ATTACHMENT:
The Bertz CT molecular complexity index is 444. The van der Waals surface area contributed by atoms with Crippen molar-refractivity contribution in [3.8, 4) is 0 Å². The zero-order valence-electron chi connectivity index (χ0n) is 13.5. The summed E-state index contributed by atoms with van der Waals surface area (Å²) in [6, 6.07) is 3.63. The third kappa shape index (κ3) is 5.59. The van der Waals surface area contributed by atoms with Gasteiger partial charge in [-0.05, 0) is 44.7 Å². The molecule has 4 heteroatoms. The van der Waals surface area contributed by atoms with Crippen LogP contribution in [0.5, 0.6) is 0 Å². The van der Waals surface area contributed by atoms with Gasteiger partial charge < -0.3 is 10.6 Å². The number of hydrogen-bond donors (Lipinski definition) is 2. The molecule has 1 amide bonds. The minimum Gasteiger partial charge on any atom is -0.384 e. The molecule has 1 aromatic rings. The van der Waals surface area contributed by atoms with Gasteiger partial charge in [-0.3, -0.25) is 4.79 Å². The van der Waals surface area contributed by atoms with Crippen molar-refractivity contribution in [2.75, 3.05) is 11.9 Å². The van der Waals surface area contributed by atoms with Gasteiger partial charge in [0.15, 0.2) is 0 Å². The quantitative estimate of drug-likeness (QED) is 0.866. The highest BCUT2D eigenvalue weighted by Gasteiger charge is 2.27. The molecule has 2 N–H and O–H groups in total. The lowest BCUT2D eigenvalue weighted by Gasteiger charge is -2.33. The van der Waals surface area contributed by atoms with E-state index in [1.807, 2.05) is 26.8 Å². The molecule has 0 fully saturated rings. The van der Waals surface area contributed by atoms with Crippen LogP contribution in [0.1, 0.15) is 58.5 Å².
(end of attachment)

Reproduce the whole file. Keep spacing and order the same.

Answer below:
The Bertz CT molecular complexity index is 444. The van der Waals surface area contributed by atoms with Crippen molar-refractivity contribution in [3.8, 4) is 0 Å². The zero-order valence-electron chi connectivity index (χ0n) is 13.5. The summed E-state index contributed by atoms with van der Waals surface area (Å²) in [6, 6.07) is 3.63. The third kappa shape index (κ3) is 5.59. The van der Waals surface area contributed by atoms with Gasteiger partial charge in [-0.05, 0) is 44.7 Å². The molecule has 4 heteroatoms. The van der Waals surface area contributed by atoms with Crippen LogP contribution in [0.5, 0.6) is 0 Å². The van der Waals surface area contributed by atoms with Gasteiger partial charge < -0.3 is 10.6 Å². The number of hydrogen-bond donors (Lipinski definition) is 2. The molecule has 1 amide bonds. The minimum Gasteiger partial charge on any atom is -0.384 e. The molecule has 1 aromatic rings. The van der Waals surface area contributed by atoms with Gasteiger partial charge in [-0.3, -0.25) is 4.79 Å². The van der Waals surface area contributed by atoms with Crippen molar-refractivity contribution in [2.75, 3.05) is 11.9 Å². The van der Waals surface area contributed by atoms with Gasteiger partial charge in [0.15, 0.2) is 0 Å². The quantitative estimate of drug-likeness (QED) is 0.866. The highest BCUT2D eigenvalue weighted by Gasteiger charge is 2.27. The molecule has 2 N–H and O–H groups in total. The lowest BCUT2D eigenvalue weighted by Gasteiger charge is -2.33. The van der Waals surface area contributed by atoms with E-state index in [1.807, 2.05) is 26.8 Å². The molecule has 0 fully saturated rings. The van der Waals surface area contributed by atoms with Crippen LogP contribution in [0.1, 0.15) is 58.5 Å².